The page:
American consumer spending rose unexpectedly in March even as income stagnated beset by higher taxes and weak labor markets.
Personal consumption increased 0.2% last month according to the Bureau of Economic Analysis of the Commerce Department in Washington. Economists had forecast a flat month. The prior month was unrevised at 0.7%.
Personal income gained 0.2%, half the prediction and less than a fifth of the 1.1% boost in February. With income matching spending the saving rate was unchanged at 2.7%. Except for the January rate of 2.3% it was the lowest ratio of saving to income since December 2007.
After correcting for inflation spending rose 0.3% in March the same as in the prior month. Both income and spending figures were part of the 2.5% annualized first quarter GDP number released on Friday and had little market impact.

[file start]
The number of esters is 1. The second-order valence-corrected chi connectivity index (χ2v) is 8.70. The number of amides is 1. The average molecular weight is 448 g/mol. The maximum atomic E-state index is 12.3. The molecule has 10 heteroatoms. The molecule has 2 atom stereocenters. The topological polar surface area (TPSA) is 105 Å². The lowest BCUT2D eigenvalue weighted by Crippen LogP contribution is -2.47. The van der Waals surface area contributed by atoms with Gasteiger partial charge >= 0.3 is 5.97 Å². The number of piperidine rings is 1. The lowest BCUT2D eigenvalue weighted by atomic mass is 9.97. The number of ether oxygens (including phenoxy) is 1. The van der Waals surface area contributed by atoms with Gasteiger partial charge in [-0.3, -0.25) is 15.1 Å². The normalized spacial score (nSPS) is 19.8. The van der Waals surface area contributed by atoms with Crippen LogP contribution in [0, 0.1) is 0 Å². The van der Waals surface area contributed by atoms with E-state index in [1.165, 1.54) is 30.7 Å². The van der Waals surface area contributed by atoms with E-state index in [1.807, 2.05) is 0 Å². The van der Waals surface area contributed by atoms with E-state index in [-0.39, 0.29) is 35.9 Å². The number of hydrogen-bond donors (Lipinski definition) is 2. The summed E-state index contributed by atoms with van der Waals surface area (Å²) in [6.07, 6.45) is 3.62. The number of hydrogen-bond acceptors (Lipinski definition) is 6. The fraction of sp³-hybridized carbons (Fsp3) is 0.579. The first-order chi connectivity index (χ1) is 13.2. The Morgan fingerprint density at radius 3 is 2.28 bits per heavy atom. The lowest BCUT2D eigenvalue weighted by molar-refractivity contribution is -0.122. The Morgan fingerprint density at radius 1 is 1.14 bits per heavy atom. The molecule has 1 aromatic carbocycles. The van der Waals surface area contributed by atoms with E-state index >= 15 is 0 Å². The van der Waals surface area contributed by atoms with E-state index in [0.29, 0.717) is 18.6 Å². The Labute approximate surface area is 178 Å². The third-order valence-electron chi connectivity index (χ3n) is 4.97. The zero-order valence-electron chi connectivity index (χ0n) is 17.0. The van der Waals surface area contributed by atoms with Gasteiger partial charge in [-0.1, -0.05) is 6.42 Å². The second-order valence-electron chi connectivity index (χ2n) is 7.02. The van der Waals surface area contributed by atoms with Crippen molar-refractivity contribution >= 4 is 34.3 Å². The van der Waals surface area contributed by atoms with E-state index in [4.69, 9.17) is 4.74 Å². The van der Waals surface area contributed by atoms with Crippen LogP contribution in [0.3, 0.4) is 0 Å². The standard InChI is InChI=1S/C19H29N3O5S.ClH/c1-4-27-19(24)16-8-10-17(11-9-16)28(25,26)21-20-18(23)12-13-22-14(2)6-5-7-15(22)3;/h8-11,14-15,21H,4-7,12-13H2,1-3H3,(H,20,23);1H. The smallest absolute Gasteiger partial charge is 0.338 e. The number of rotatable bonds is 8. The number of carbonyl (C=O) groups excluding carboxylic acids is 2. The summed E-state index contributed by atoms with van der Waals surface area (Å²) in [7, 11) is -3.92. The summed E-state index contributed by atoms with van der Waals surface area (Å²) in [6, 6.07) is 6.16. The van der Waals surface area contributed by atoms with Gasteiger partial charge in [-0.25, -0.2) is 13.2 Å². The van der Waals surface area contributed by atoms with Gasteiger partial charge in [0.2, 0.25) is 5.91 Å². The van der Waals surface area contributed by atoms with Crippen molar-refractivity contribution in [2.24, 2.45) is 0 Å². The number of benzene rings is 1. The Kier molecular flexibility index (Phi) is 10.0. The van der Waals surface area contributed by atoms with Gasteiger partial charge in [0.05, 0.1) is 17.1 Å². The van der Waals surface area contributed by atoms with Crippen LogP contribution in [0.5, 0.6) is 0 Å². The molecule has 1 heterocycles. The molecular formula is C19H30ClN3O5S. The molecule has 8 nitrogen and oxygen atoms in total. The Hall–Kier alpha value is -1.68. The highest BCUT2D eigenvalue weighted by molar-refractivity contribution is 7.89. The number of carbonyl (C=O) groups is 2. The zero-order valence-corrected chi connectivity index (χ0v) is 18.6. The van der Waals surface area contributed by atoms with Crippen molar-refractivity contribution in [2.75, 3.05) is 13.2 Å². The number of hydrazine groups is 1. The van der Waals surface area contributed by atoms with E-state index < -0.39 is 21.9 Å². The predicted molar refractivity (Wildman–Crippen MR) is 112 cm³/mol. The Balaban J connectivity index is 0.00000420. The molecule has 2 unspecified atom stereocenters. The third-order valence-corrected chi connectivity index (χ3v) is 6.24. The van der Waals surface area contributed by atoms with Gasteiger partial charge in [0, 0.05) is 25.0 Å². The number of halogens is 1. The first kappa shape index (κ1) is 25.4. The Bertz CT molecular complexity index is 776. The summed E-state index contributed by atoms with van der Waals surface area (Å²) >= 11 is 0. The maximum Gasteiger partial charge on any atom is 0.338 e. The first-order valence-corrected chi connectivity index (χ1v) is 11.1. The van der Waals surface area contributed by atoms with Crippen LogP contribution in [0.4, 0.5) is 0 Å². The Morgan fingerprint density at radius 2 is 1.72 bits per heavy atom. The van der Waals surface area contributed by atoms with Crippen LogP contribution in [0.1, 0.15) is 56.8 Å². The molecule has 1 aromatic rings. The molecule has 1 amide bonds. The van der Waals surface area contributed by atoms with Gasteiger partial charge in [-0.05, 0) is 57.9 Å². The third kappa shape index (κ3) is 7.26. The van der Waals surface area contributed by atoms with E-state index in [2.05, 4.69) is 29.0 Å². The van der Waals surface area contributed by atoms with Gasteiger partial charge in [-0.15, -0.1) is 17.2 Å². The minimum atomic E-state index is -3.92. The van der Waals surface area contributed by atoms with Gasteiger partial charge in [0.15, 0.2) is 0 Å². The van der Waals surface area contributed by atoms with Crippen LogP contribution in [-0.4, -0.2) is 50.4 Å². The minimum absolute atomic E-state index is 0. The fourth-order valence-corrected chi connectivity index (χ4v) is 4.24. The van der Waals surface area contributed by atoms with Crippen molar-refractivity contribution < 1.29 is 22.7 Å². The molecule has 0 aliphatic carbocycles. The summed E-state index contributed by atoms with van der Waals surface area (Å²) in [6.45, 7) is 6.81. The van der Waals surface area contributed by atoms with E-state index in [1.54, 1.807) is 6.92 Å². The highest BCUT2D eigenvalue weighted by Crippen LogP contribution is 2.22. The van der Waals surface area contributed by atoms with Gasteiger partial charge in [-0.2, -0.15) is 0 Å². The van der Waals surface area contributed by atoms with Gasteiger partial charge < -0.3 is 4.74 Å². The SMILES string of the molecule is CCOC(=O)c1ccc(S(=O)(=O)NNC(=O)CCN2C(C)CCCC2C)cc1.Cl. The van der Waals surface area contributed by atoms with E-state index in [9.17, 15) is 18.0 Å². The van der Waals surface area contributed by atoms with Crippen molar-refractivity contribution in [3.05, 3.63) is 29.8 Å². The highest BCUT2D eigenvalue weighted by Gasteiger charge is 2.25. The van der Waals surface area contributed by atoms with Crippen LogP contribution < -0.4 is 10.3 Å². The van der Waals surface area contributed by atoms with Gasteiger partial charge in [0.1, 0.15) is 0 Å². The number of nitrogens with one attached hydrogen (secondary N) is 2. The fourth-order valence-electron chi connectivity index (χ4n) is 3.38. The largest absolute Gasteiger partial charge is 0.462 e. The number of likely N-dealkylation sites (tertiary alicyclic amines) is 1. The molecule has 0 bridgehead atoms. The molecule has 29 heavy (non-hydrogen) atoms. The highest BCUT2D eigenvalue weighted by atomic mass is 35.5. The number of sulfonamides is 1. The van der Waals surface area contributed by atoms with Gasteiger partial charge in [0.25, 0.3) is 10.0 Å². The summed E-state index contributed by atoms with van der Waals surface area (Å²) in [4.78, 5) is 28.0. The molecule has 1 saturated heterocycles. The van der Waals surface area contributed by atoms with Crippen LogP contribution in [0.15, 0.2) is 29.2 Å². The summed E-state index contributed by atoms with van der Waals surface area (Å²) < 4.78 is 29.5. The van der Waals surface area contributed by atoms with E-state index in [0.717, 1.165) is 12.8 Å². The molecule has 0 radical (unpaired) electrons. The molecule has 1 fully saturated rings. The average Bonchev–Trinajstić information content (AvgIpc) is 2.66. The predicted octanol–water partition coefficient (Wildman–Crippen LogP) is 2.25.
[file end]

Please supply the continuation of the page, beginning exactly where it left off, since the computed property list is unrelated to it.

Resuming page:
Income has been on a roller coaster since the year-end tax hike pulled dividend and bonus payments into December pushing them 2.6% higher that month and then plunging 3.6% in January, the largest monthly drop since 1993.
Income was 2.5% higher on the year, and, except for the aftermath of the last two recessions it was the lowest income growth in 50 years.
The Personal Consumption Price Index (PCE) fell 0.1% in March as expected, the first drop since November. Over the year prices rose 1.0%, the slowest gain since the recession.
The core PCE index was flat on the month, below the 0.1% forecast and February's 0.1% gain. Year on year inflation slid to 1.1% from 1.3% in February, below the 1.2% median estimate.
With core inflation well below the Federal Reserve 2.0% target the central bank has no price constraints on its $85 billion a month of security purchases.
Chief Market Strategist